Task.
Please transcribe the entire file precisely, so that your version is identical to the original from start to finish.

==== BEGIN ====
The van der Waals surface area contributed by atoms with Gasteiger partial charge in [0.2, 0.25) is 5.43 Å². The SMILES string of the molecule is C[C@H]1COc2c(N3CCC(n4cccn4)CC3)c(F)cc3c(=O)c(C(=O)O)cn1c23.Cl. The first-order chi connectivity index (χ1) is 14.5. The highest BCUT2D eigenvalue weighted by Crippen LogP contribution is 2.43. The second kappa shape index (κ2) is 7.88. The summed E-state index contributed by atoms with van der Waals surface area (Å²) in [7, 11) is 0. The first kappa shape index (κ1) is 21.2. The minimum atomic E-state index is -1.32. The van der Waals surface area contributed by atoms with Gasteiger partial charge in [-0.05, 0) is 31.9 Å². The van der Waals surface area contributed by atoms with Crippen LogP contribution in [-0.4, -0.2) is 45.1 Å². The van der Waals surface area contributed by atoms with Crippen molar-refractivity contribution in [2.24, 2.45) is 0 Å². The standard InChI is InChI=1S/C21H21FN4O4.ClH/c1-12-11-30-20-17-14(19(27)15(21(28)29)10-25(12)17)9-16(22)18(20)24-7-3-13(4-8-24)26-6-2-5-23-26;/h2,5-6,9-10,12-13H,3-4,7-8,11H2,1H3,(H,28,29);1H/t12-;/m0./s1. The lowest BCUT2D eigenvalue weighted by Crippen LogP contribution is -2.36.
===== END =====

The van der Waals surface area contributed by atoms with Gasteiger partial charge in [0.2, 0.25) is 5.43 Å². The SMILES string of the molecule is C[C@H]1COc2c(N3CCC(n4cccn4)CC3)c(F)cc3c(=O)c(C(=O)O)cn1c23.Cl. The first-order chi connectivity index (χ1) is 14.5. The highest BCUT2D eigenvalue weighted by Crippen LogP contribution is 2.43. The second kappa shape index (κ2) is 7.88. The summed E-state index contributed by atoms with van der Waals surface area (Å²) in [7, 11) is 0. The first kappa shape index (κ1) is 21.2. The minimum atomic E-state index is -1.32. The van der Waals surface area contributed by atoms with Gasteiger partial charge in [-0.05, 0) is 31.9 Å². The van der Waals surface area contributed by atoms with Crippen LogP contribution in [-0.4, -0.2) is 45.1 Å². The van der Waals surface area contributed by atoms with Crippen molar-refractivity contribution in [2.24, 2.45) is 0 Å². The standard InChI is InChI=1S/C21H21FN4O4.ClH/c1-12-11-30-20-17-14(19(27)15(21(28)29)10-25(12)17)9-16(22)18(20)24-7-3-13(4-8-24)26-6-2-5-23-26;/h2,5-6,9-10,12-13H,3-4,7-8,11H2,1H3,(H,28,29);1H/t12-;/m0./s1. The lowest BCUT2D eigenvalue weighted by Crippen LogP contribution is -2.36.